Remote Sensing: X-ray

Remote Sensing: X-ray

Short-wavelength studies of solar flares and other phenomena

Spectrometers work a bit like cameras—they allow in light energy, split it with a prism, and then use multiple sensors to measure the various resulting wavelengths. These instruments are essential tools for space-based studies, and our institute has extensive experience building, deploying, and operating them.

LASP has built and deployed three generations of its Miniature X-ray Solar Spectrometer (MinXSS) instrument. These are designed to measure the soft x-ray wavelengths, a region of particular interest for observations of solar flares and active solar regions.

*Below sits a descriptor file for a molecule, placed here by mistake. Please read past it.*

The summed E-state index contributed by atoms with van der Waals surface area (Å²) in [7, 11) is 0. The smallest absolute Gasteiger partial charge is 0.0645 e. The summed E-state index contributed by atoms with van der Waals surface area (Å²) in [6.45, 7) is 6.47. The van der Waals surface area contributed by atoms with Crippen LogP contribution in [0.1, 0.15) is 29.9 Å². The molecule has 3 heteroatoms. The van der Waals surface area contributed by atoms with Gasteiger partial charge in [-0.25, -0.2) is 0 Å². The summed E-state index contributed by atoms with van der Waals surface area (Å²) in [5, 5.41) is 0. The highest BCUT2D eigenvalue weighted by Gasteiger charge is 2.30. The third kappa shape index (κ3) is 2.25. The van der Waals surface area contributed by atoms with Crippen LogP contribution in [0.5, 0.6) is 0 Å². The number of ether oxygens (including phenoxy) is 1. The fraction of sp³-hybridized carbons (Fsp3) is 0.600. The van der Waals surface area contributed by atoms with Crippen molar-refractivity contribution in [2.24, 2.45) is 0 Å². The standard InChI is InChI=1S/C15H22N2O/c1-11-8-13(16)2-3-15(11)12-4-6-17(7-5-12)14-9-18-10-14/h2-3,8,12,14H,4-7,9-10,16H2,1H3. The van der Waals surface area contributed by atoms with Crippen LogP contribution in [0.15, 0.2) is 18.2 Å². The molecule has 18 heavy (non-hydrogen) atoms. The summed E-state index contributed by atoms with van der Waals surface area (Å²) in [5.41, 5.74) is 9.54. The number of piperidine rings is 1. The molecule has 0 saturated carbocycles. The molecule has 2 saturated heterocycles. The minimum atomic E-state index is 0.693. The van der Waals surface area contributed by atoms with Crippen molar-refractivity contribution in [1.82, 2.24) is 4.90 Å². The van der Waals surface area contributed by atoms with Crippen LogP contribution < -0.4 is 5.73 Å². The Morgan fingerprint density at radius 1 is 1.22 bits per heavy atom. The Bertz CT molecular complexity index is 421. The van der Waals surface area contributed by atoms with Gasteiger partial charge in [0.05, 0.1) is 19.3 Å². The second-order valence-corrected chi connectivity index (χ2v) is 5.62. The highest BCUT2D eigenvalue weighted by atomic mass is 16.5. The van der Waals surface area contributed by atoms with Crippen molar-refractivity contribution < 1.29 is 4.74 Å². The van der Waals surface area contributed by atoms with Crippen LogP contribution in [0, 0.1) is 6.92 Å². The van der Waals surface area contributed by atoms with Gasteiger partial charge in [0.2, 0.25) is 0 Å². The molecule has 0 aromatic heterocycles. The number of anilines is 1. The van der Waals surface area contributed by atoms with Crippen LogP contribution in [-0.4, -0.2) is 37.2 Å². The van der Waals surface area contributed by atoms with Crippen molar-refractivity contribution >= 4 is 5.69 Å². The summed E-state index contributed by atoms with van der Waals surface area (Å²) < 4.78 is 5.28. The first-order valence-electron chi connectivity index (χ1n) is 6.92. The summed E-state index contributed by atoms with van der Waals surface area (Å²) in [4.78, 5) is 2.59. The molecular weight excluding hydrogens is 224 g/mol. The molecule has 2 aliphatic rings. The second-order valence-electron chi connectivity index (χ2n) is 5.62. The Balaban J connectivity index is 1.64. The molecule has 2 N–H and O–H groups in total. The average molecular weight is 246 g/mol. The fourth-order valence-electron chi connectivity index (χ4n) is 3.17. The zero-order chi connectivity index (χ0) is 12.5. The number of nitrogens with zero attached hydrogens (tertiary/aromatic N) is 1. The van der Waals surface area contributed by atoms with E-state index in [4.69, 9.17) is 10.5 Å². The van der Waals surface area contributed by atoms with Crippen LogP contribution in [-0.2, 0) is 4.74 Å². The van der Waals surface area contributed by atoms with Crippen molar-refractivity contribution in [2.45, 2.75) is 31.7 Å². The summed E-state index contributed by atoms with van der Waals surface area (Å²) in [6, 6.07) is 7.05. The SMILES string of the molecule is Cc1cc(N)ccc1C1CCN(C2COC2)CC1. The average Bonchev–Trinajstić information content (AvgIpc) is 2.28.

The newest MinXSS instrument, called the Dual-zone Aperture X-ray Solar Spectrometer (DAXSS), is currently deployed aboard INSPIRESat-1.

The NASA-funded MinXSS CubeSat launched in late 2015 to study soft X-rays from the sun. There have not yet been long term studies of these soft X-rays, but observations show they provide important clues to understanding what heats the sun's upper atmosphere, called the corona, to a thousand times the temperature of its surface. Credit: LASP